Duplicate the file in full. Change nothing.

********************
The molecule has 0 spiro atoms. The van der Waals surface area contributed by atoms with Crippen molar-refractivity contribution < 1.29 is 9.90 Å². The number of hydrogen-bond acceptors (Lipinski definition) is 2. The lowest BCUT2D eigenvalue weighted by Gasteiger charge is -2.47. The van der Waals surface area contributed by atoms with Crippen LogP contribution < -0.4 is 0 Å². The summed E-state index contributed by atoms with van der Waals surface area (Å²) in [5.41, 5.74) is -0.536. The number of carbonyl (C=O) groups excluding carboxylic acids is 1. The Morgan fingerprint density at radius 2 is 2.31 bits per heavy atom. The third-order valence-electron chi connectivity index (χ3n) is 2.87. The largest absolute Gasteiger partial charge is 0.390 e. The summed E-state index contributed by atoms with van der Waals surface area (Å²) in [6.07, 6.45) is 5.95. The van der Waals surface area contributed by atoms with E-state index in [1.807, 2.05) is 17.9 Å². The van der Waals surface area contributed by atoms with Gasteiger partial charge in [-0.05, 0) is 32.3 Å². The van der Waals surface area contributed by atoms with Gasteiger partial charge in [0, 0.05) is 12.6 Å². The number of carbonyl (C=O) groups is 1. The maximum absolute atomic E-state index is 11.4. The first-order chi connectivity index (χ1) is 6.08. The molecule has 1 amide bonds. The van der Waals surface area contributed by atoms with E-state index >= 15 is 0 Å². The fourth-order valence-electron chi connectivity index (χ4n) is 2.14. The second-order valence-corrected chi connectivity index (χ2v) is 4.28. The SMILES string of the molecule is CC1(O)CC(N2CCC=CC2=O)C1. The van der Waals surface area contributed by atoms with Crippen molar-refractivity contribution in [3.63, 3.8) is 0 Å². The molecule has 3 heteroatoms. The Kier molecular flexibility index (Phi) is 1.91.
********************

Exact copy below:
The molecule has 0 spiro atoms. The van der Waals surface area contributed by atoms with Crippen molar-refractivity contribution < 1.29 is 9.90 Å². The number of hydrogen-bond acceptors (Lipinski definition) is 2. The lowest BCUT2D eigenvalue weighted by Gasteiger charge is -2.47. The van der Waals surface area contributed by atoms with Crippen LogP contribution < -0.4 is 0 Å². The summed E-state index contributed by atoms with van der Waals surface area (Å²) in [5.41, 5.74) is -0.536. The number of carbonyl (C=O) groups excluding carboxylic acids is 1. The Morgan fingerprint density at radius 2 is 2.31 bits per heavy atom. The third-order valence-electron chi connectivity index (χ3n) is 2.87. The largest absolute Gasteiger partial charge is 0.390 e. The summed E-state index contributed by atoms with van der Waals surface area (Å²) in [6.07, 6.45) is 5.95. The van der Waals surface area contributed by atoms with E-state index in [1.807, 2.05) is 17.9 Å². The van der Waals surface area contributed by atoms with Gasteiger partial charge in [-0.05, 0) is 32.3 Å². The van der Waals surface area contributed by atoms with Gasteiger partial charge in [0, 0.05) is 12.6 Å². The number of carbonyl (C=O) groups is 1. The maximum absolute atomic E-state index is 11.4. The first-order chi connectivity index (χ1) is 6.08. The molecule has 1 amide bonds. The van der Waals surface area contributed by atoms with E-state index >= 15 is 0 Å². The fourth-order valence-electron chi connectivity index (χ4n) is 2.14. The second-order valence-corrected chi connectivity index (χ2v) is 4.28. The SMILES string of the molecule is CC1(O)CC(N2CCC=CC2=O)C1. The van der Waals surface area contributed by atoms with Crippen molar-refractivity contribution in [3.63, 3.8) is 0 Å². The molecule has 3 heteroatoms. The Kier molecular flexibility index (Phi) is 1.91.